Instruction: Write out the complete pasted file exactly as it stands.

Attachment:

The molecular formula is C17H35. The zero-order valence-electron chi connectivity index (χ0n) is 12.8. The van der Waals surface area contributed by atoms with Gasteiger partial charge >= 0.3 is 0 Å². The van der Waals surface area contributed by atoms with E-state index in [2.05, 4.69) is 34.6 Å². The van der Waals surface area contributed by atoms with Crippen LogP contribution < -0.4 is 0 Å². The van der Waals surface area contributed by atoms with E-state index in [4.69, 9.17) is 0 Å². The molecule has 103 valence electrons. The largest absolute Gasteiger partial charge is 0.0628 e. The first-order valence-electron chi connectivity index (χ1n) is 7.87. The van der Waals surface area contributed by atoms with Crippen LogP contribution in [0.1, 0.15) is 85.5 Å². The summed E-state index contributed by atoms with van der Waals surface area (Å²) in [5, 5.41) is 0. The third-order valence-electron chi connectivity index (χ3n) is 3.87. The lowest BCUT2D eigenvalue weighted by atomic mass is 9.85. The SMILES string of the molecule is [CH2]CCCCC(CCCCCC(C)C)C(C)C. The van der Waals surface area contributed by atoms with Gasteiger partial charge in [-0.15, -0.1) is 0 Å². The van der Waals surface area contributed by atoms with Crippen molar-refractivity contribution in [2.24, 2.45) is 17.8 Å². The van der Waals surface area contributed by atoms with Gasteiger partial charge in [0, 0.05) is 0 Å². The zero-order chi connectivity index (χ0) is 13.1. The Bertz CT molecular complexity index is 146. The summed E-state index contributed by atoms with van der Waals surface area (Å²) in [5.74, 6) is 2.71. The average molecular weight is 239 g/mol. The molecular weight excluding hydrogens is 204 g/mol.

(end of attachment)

The molecular formula is C17H35. The zero-order valence-electron chi connectivity index (χ0n) is 12.8. The van der Waals surface area contributed by atoms with Gasteiger partial charge >= 0.3 is 0 Å². The van der Waals surface area contributed by atoms with E-state index in [2.05, 4.69) is 34.6 Å². The van der Waals surface area contributed by atoms with Crippen LogP contribution < -0.4 is 0 Å². The van der Waals surface area contributed by atoms with E-state index in [4.69, 9.17) is 0 Å². The molecule has 103 valence electrons. The largest absolute Gasteiger partial charge is 0.0628 e. The first-order valence-electron chi connectivity index (χ1n) is 7.87. The van der Waals surface area contributed by atoms with Crippen LogP contribution in [0.1, 0.15) is 85.5 Å². The summed E-state index contributed by atoms with van der Waals surface area (Å²) in [5, 5.41) is 0. The third-order valence-electron chi connectivity index (χ3n) is 3.87. The lowest BCUT2D eigenvalue weighted by atomic mass is 9.85. The SMILES string of the molecule is [CH2]CCCCC(CCCCCC(C)C)C(C)C. The van der Waals surface area contributed by atoms with Gasteiger partial charge in [-0.15, -0.1) is 0 Å². The van der Waals surface area contributed by atoms with Crippen molar-refractivity contribution in [2.24, 2.45) is 17.8 Å². The van der Waals surface area contributed by atoms with Gasteiger partial charge in [0, 0.05) is 0 Å². The zero-order chi connectivity index (χ0) is 13.1. The Bertz CT molecular complexity index is 146. The summed E-state index contributed by atoms with van der Waals surface area (Å²) in [5.74, 6) is 2.71. The average molecular weight is 239 g/mol. The molecular weight excluding hydrogens is 204 g/mol.